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Andy Mullineux


This paper considers possible and proposed responses to the “To Big (complex, interconnected, important) To Fail (TBTF) Problem”. It argues that the corporate governance of large shareholder owned deposit taking banks is particularly problematic because of the implicit insurance their shareholders and bondholders enjoy, at the taxpayers expense. This creates issues of moral hazard and also competitive inequality, because TBTF banks can raise funds more cheaply than non-TBTF banks. The US pre-funded deposit insurance scheme with risk-related premia does a pretty good job managing the moral hazard issues relating to non-TBTF banks. A parallel mechanism involving a special resolution regime for TBTF banks and the equivalent of deposit insurance with risk-related premia needs to be put in place. Whether the scheme should be pre-funded or operated on a ex post „polluter pays‟ basis, and the associated tax regime for TBTF banks needs further consideration. Bondholders should not enjoy the current level of protection and „Co-Co‟ bonds may be part of the solution. Consumer Protection is a good idea and deposit taking banks should be regulated as other „utilities‟ are in the UK. The corporate governance problem would be simpler if all retail deposit taking banks were mutuals.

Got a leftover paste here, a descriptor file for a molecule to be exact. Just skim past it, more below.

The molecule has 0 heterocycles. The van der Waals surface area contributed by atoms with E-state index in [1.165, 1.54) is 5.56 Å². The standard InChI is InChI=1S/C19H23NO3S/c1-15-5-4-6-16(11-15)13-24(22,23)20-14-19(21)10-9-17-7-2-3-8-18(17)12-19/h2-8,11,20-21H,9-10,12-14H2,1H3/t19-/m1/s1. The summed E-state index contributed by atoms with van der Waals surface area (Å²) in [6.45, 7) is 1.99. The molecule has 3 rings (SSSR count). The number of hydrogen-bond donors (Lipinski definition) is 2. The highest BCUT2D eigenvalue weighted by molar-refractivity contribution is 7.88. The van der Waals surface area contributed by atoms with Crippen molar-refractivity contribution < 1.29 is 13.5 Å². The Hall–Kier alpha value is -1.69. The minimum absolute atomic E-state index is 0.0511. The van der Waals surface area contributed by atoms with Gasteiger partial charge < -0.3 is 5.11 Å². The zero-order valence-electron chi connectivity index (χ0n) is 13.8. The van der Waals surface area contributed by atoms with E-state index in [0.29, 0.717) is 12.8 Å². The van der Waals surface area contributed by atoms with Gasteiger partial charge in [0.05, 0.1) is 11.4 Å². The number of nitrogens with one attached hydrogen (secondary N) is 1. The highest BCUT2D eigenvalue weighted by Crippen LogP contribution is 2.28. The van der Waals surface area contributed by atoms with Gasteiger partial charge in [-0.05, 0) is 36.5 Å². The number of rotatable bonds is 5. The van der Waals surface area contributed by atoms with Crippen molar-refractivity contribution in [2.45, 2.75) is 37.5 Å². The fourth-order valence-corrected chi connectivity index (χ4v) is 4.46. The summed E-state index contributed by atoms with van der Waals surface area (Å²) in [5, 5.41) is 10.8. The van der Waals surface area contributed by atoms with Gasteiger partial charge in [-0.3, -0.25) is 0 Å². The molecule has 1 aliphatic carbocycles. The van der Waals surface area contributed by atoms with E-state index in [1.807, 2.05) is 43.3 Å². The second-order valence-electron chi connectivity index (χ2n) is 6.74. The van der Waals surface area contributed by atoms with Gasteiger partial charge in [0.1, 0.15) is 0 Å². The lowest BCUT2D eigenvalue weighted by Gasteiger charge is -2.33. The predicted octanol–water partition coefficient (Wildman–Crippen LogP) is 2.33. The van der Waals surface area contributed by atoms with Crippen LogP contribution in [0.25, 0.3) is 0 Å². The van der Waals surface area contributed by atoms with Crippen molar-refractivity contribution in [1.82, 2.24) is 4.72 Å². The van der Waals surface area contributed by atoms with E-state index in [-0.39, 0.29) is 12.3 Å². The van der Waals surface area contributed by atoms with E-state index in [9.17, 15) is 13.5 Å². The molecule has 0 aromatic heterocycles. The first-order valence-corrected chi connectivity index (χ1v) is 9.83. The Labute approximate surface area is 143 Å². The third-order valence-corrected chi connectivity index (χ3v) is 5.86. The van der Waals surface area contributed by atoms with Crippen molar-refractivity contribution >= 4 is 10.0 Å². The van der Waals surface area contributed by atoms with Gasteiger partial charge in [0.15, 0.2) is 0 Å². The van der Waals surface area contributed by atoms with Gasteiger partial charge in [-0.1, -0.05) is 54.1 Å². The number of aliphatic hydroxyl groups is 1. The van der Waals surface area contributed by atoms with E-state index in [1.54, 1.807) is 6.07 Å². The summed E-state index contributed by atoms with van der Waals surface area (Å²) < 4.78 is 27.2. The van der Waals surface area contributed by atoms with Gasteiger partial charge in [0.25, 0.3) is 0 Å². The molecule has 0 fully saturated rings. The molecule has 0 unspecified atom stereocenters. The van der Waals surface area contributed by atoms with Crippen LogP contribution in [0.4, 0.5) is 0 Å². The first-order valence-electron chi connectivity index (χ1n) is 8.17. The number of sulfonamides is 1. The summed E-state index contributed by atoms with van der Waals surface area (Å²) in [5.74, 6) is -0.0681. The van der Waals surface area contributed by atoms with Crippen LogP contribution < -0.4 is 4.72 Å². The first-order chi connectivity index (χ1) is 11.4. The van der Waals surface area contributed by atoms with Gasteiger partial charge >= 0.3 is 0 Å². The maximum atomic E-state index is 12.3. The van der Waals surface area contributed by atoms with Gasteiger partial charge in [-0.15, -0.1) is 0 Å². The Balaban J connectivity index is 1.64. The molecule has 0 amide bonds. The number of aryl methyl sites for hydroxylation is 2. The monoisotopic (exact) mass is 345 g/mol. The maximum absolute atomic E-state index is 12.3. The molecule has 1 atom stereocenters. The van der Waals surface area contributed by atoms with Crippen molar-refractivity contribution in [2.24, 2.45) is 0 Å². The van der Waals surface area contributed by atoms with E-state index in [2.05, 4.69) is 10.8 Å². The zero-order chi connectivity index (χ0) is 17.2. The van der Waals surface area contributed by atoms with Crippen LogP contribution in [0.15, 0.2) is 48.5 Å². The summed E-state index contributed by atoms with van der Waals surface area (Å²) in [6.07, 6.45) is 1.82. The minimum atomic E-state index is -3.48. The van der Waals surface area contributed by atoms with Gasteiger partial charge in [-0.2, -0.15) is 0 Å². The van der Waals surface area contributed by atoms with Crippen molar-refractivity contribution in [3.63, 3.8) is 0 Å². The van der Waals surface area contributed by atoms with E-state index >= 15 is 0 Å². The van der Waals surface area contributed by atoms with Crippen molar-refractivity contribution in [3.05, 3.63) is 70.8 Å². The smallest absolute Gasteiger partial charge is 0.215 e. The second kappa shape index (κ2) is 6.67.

Keywords: Banks, Shareholders, Risks, Corporate Governance

How to cite this paper: Mullineux, A. (2011). Governing ‘too big to fail’ banks. Risk Governance and Control: Financial Markets & Institutions, 1(2), 56-64.